The Hawthorne Effect is a well-documented phenomenon that affects many research experiments in social sciences.
- 1Social Psychology Experiments
- 2Asch Experiment
- 3Bobo Doll Experiment
- 4Good Samaritan Experiment
- 5Stanford Prison Experiment
- 6Milgram Experiment
- 7Bystander Apathy
- 8Sherif’s Robbers Cave
- 9Social Judgment Experiment
- 10Halo Effect
- 12Ross’ False Consensus Effect
- 13Interpersonal Bargaining
- 14Understanding and Belief
- 15Hawthorne Effect
- 17Confirmation Bias
- 18Overjustification Effect
- 19Choice Blindness
- 20Cognitive Dissonance Experiment
- 21Stereotypes - Clark Doll Test
The History of the Hawthorne Effect
The name is not the surname of a researcher, but the name of a place where the effect was first encountered.
In 1955, the researcher, Henry A. Landsberger, performed a study and analysis of data from experiments performed between 1924 and 1932, by Elton Mayo, at the Hawthorne Works near Chicago. The company had commissioned studies to determine if the level of light within their building affected the productivity of the workers.
Mayo found that the level of light made no difference in the productivity, as the workers increased output whenever the amount of light was switched from a low level to a high level, or vice versa.
He noticed that this effect occurred when any variable was manipulated, and postulated that it happened because the workers automatically changed their behavior. They increased output, simply because they were aware that they were under observation.
The logical conclusion was that the workers felt important because they were pleased to be singled out, and increased productivity as a result. Being singled out was the factor dictating increased productivity, not the changing lighting levels, or any of the other factors that they experimented upon.
The Hawthorne Effect and Modern Day Research
Subjects are always liable to modify behavior when they are aware that they are part of an experiment, and this is extremely difficult to quantify. All that a researcher can do is attempt to factor the effect into the research design, a tough proposition, and one that makes social research a matter of experience and judgment.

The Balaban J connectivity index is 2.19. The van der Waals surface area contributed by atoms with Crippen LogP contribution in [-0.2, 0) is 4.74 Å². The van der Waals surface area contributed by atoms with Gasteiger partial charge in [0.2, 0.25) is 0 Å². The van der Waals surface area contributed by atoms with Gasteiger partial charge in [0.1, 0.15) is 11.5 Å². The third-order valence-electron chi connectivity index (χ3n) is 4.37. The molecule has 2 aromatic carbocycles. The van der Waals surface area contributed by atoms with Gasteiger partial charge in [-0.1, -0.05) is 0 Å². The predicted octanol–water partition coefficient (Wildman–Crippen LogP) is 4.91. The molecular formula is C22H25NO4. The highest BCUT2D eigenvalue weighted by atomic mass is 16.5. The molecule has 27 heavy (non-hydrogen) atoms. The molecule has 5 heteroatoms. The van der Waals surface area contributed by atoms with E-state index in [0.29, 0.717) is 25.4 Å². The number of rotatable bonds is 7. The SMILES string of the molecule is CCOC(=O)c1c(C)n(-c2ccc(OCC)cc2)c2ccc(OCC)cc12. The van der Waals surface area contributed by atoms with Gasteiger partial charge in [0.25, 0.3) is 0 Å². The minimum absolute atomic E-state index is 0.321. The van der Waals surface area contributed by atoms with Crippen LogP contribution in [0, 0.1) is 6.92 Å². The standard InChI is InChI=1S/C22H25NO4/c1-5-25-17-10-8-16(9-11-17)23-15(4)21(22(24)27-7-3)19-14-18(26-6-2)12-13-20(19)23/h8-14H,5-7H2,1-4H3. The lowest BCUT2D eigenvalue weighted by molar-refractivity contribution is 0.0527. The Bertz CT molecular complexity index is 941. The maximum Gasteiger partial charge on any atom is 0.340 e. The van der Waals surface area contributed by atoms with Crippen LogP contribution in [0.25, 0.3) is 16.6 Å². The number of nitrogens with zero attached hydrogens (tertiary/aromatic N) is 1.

A 1978 study, to establish whether cerebellar neurostimulators could mitigate the motor dysfunction of young adults with cerebral palsy found that the Hawthorne Effect adversely affected the findings. Objective testing showed that all of patients reported that their motor functions improved and that they were happy with the treatment.
Quantitative methods, however, showed that there was little improvement, and researchers invoked the Hawthorne Effect as the main factor skewing the results. They believed that the extra attention given to the patients, by the doctors, nurses and therapists, was behind the reported improvements in the initial study.
The Hawthorne Effect and Industrial Psychology
Mayo's and Landsberger's work became one of the foundations of a field of social science known as Industrial Psychology. Academics in this field understand that interpersonal factors and the dynamic social relationships between groups must be assessed when performing any type of social analysis.
If a group is isolated from their work colleagues, for the purpose of research, the individual attention and the normal human instinct to feel 'chosen,' will skew the results.
Some researchers argue that the Hawthorne effect does not exist or is, at best, the placebo effect under another name. Others postulate that it is the demand effect, where subjects subconsciously change their behavior to fit the expected results of an experiment.
Whatever the truth, there is little doubt that many fields, from psychology through to business management, must appreciate that social science subjects can, and do, change behavior.
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